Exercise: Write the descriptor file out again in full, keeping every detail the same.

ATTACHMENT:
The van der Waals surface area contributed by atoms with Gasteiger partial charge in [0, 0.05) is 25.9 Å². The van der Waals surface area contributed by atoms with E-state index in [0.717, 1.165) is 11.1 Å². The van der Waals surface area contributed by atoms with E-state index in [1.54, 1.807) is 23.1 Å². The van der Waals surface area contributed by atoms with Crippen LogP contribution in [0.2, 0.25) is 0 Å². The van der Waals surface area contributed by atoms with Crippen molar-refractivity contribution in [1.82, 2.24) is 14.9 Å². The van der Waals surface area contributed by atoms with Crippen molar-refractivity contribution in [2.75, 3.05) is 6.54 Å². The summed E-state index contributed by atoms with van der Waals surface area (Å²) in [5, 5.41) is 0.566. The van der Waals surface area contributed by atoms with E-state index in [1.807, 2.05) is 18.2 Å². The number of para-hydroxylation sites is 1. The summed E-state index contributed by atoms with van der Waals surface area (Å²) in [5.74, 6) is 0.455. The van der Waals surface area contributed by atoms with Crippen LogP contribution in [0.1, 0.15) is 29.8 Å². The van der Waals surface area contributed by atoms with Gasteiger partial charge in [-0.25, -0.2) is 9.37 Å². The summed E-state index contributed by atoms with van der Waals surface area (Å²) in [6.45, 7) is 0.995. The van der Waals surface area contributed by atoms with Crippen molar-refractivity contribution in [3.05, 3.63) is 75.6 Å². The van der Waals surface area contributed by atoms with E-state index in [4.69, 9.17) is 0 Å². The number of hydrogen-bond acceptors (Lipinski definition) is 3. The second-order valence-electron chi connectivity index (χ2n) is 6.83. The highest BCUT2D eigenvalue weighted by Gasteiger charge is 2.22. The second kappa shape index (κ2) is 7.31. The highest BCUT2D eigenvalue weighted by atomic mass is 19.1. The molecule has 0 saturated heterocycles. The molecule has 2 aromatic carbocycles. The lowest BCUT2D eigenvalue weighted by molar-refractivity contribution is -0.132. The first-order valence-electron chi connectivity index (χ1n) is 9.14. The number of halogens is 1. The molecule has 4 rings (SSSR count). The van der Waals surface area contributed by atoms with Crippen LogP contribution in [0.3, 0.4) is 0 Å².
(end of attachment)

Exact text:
The van der Waals surface area contributed by atoms with Gasteiger partial charge in [0, 0.05) is 25.9 Å². The van der Waals surface area contributed by atoms with E-state index in [0.717, 1.165) is 11.1 Å². The van der Waals surface area contributed by atoms with E-state index in [1.54, 1.807) is 23.1 Å². The van der Waals surface area contributed by atoms with Crippen LogP contribution in [0.2, 0.25) is 0 Å². The van der Waals surface area contributed by atoms with Crippen molar-refractivity contribution in [1.82, 2.24) is 14.9 Å². The van der Waals surface area contributed by atoms with Crippen molar-refractivity contribution in [2.75, 3.05) is 6.54 Å². The summed E-state index contributed by atoms with van der Waals surface area (Å²) in [5, 5.41) is 0.566. The van der Waals surface area contributed by atoms with E-state index in [1.807, 2.05) is 18.2 Å². The number of para-hydroxylation sites is 1. The summed E-state index contributed by atoms with van der Waals surface area (Å²) in [5.74, 6) is 0.455. The van der Waals surface area contributed by atoms with Crippen LogP contribution in [0.1, 0.15) is 29.8 Å². The van der Waals surface area contributed by atoms with Gasteiger partial charge in [-0.25, -0.2) is 9.37 Å². The summed E-state index contributed by atoms with van der Waals surface area (Å²) in [6.45, 7) is 0.995. The van der Waals surface area contributed by atoms with Crippen molar-refractivity contribution in [3.05, 3.63) is 75.6 Å². The van der Waals surface area contributed by atoms with E-state index in [4.69, 9.17) is 0 Å². The number of hydrogen-bond acceptors (Lipinski definition) is 3. The second-order valence-electron chi connectivity index (χ2n) is 6.83. The highest BCUT2D eigenvalue weighted by Gasteiger charge is 2.22. The second kappa shape index (κ2) is 7.31. The highest BCUT2D eigenvalue weighted by atomic mass is 19.1. The molecule has 0 saturated heterocycles. The molecule has 2 aromatic carbocycles. The lowest BCUT2D eigenvalue weighted by molar-refractivity contribution is -0.132. The first-order valence-electron chi connectivity index (χ1n) is 9.14. The number of halogens is 1. The molecule has 4 rings (SSSR count). The van der Waals surface area contributed by atoms with Crippen LogP contribution in [0.3, 0.4) is 0 Å².